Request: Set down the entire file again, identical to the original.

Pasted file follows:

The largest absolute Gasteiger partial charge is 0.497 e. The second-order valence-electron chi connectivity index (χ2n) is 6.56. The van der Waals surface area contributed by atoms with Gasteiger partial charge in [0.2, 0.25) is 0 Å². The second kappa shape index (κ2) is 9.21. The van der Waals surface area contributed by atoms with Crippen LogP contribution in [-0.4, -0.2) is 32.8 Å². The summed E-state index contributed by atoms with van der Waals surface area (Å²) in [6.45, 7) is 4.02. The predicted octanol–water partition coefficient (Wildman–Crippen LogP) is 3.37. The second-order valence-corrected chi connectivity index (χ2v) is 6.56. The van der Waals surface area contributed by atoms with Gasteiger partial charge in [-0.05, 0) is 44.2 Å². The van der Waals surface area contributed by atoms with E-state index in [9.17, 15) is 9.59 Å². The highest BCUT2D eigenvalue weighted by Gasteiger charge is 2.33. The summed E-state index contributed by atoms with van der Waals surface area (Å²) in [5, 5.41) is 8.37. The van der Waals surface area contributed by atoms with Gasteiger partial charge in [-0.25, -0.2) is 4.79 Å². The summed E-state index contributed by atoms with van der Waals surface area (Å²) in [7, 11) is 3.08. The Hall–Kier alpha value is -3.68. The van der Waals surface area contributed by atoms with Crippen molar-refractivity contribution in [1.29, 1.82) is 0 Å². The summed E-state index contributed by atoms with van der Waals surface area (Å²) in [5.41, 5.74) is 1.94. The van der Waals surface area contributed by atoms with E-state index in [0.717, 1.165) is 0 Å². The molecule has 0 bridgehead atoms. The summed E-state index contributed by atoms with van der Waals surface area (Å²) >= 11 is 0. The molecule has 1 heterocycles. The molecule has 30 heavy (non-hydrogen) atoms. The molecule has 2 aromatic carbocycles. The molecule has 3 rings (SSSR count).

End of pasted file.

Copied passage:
The largest absolute Gasteiger partial charge is 0.497 e. The second-order valence-electron chi connectivity index (χ2n) is 6.56. The van der Waals surface area contributed by atoms with Gasteiger partial charge in [0.2, 0.25) is 0 Å². The second kappa shape index (κ2) is 9.21. The van der Waals surface area contributed by atoms with Crippen LogP contribution in [-0.4, -0.2) is 32.8 Å². The summed E-state index contributed by atoms with van der Waals surface area (Å²) in [6.45, 7) is 4.02. The predicted octanol–water partition coefficient (Wildman–Crippen LogP) is 3.37. The second-order valence-corrected chi connectivity index (χ2v) is 6.56. The van der Waals surface area contributed by atoms with Gasteiger partial charge in [-0.05, 0) is 44.2 Å². The van der Waals surface area contributed by atoms with E-state index in [9.17, 15) is 9.59 Å². The highest BCUT2D eigenvalue weighted by Gasteiger charge is 2.33. The summed E-state index contributed by atoms with van der Waals surface area (Å²) in [5, 5.41) is 8.37. The van der Waals surface area contributed by atoms with Gasteiger partial charge in [-0.25, -0.2) is 4.79 Å². The summed E-state index contributed by atoms with van der Waals surface area (Å²) in [7, 11) is 3.08. The Hall–Kier alpha value is -3.68. The van der Waals surface area contributed by atoms with Crippen molar-refractivity contribution in [1.29, 1.82) is 0 Å². The summed E-state index contributed by atoms with van der Waals surface area (Å²) in [5.41, 5.74) is 1.94. The van der Waals surface area contributed by atoms with E-state index in [0.717, 1.165) is 0 Å². The molecule has 0 bridgehead atoms. The summed E-state index contributed by atoms with van der Waals surface area (Å²) >= 11 is 0. The molecule has 1 heterocycles. The molecule has 30 heavy (non-hydrogen) atoms. The molecule has 2 aromatic carbocycles. The molecule has 3 rings (SSSR count).